By Heather Judd
“In the living room the voice-clock sang, Tick-tock, seven o'clock, time to get up, time to get up, seven o'clock! as if it were afraid that nobody would. The morning house lay empty. The clock ticked on, repeating and repeating its sounds into the emptiness. Seven-nine, breakfast time, seven-nine!
“In the kitchen the breakfast stove gave a hissing sigh and ejected from its warm interior eight pieces of perfectly browned toast, eight eggs sunnyside up, sixteen slices of bacon, two coffees, and two cool glasses of milk.”
A page into Ray Bradbury’s short story “August 2026: There Will Come Soft Rains,” it is revealed why no one hears the clock’s wake-up call or comes to eat the cheery breakfast. The automated house is the last structure standing in a city where everyone and everything else has been obliterated by nuclear devastation.
The imagery of post-apocalyptic destruction has become commonplace in movies as well as science fiction stories. We see it, shiver, and sigh, but it is hard for our hearts to hear the truth such images of desolation preach: All earthly things have no value unless they are used.
Money in your pocket, food on the shelves, and clothing in the closet do not have any value in themselves. This is the reality we intuit for a moment when our stomach clenches at the image of deserted civilizations. Homes without people to live in them? Worthless. Books without people to read them? Worthless. Art without people to appreciate it? Worthless.
It is not that saving things for a future time and use is essentially bad, but that we are inclined to confuse the potential worth of things with their actual worth. When the stock market crashes and inflation runs rampant, we are shocked into realizing that our stash of money does not have an inherent value. Similarly, stored food can spoil and goods be destroyed.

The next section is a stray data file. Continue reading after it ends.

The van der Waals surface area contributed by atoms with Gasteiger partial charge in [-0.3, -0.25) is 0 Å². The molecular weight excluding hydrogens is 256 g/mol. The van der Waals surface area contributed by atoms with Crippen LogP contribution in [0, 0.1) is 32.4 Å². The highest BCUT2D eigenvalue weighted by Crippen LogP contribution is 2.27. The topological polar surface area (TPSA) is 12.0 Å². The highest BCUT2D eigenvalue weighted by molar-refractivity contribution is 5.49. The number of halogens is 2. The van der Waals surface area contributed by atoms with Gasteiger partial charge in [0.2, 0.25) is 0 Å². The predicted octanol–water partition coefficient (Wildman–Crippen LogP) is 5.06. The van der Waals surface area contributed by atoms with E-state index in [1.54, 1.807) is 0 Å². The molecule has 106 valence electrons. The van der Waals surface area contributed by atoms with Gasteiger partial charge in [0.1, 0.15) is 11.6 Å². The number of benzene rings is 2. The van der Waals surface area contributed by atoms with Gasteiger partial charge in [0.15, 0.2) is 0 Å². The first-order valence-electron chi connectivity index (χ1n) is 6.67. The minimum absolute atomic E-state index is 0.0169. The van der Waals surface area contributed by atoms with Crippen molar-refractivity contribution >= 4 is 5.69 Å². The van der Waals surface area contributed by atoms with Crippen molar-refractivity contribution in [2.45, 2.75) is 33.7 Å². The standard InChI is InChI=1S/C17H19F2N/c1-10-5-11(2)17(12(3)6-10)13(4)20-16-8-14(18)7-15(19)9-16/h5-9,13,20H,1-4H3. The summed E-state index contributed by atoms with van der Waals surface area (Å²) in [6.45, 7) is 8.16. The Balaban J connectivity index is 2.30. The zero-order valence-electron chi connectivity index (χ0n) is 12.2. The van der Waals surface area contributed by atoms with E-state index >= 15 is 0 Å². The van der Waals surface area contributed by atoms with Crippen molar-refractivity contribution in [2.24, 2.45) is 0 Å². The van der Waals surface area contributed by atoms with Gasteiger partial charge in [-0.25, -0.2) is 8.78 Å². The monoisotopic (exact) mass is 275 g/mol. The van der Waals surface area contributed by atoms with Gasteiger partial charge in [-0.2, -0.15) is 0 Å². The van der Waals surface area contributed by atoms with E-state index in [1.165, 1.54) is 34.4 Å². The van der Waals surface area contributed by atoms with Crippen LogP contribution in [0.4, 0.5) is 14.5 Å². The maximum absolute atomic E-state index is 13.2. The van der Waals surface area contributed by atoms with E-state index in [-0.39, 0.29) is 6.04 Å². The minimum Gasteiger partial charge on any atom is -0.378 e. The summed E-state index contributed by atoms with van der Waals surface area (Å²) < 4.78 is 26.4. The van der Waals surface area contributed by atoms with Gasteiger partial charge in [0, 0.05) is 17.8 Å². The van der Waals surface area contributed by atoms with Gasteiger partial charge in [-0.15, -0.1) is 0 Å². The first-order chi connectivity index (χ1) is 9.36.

Recently I have helped with several cleaning out and downsizing projects. Such endeavors inevitably reveal how things that once were treasured keepsakes can become burdens as they are kept out of a sense of obligation. Like Silas Marner or Ebenezer Scrooge, we hoard earthly goods, convinced that they have value in themselves. We, too, must learn the lesson they did--namely, that human relationships have real value and worldly wealth is the sham.
We must never lose sight of the fact that money and goods are meant to be invested. The word invest comes from a Latin term that literally means “to put clothes on.” Our money and possessions are meant to wrap themselves around our neighbors to provide for their needs. It bears saying again: Unless earthly treasures are used and enjoyed by human beings, they are worthless. Any saving or storing that does not have a human beneficiary in mind is pointless.
This is not a pleasant pill for those of us who embrace conservative financial principles. I would be uneasy if I did not have a savings account for emergency expenses. It is not wrong to have such rainy-day savings, but it is worth remembering the admonition of the writer to the Hebrews to “keep your life free from the love of money, and be content with what you have, for He has said, ‘I will never leave you nor forsake you’” (Heb. 13:5).